The top financial regulator on Sunday reaffirmed that the impact on Korea from the U.S. Fed's tapering would be limited, but with a note of caution from past lessons that global investors can change their course on a whim.
The U.S. Federal Reserve announced last week another $10 billion reduction in monthly bond purchases as it steps back from quantitative easing as announced in December. The South Korean market has been closed since Thursday for the Lunar New Year holidays and reopens on Monday.
"The cutback in quantitative easing was an expected event to a certain degree," Shin Je-yoon, chairman of the Financial Services Commission, said at a meeting that reviewed financial market conditions. "Therefore, the short-term market impact won't be strong."
But he conditioned his view, adding, "However, as the cutback is becoming actualized, it would be difficult to rule out the possibility of the fallout becoming bigger than anticipated."
The government sounded alarms last week, pointing to currency depreciations in emerging markets like Argentina and Turkey as investors exited in search of better paying interest rates.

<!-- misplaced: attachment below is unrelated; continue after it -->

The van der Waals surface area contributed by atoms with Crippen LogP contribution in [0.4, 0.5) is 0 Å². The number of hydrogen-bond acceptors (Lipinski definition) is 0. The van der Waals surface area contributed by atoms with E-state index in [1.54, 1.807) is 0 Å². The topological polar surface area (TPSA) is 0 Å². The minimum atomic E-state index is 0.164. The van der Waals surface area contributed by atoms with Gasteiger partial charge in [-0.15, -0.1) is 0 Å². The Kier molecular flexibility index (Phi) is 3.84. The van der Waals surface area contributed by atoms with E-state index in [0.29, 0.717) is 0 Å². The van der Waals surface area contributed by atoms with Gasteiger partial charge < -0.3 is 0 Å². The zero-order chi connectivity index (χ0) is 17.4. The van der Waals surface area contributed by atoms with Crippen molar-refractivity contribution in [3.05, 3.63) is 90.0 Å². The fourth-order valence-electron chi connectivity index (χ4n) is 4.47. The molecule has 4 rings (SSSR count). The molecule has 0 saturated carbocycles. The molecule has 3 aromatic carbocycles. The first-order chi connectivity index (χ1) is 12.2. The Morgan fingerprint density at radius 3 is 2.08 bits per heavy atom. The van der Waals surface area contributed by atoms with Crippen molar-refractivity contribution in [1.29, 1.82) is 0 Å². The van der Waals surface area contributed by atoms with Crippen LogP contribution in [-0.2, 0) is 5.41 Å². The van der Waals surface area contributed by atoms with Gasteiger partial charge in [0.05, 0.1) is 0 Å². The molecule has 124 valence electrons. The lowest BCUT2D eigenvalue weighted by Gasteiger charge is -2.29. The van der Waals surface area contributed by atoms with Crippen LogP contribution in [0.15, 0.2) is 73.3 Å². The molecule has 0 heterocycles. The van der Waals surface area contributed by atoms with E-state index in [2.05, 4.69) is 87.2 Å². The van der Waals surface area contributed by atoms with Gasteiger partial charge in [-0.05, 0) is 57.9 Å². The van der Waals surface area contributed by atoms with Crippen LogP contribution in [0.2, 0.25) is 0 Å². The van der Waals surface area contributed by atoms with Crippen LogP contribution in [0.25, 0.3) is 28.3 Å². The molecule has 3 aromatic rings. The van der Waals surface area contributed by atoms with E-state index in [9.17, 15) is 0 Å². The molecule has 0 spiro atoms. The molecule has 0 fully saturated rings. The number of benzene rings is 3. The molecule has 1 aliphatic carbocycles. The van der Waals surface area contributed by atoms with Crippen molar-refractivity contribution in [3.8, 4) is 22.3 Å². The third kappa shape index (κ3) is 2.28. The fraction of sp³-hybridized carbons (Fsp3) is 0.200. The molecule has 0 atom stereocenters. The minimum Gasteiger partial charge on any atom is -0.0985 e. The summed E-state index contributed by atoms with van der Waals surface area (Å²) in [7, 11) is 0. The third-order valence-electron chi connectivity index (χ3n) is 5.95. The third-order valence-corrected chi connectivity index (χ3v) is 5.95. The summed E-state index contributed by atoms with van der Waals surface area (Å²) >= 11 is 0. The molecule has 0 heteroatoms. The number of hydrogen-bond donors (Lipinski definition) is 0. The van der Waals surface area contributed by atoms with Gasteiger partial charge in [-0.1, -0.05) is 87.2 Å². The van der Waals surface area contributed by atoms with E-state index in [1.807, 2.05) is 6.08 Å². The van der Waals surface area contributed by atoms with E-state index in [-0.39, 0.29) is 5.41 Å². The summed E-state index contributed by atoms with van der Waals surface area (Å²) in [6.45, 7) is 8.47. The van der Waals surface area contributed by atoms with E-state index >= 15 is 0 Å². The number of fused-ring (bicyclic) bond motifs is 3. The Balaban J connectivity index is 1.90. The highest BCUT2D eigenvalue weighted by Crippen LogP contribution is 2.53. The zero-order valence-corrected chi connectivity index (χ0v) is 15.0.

"(South Korea) has shown its difference from the more susceptible emerging markets, but there is a chance that we will fall to second-hand contagion of a financial crisis from those countries," Shin said. "We have to remember the lessons from the 1997 and 2008 (crises) that international investors can do an about-face on a whim."
A report out Sunday from the Korea Exim Bank said of the 10 emerging market countries that South Korea exports to, only two -- Uzbekistan and Russia -- are seen as having enough liquidity to ward off crisis.
The report said 41 percent of the country's exports in cash value were to these 10 nations last year, making South Korea potentially open to their market volatilities. (Yonhap News)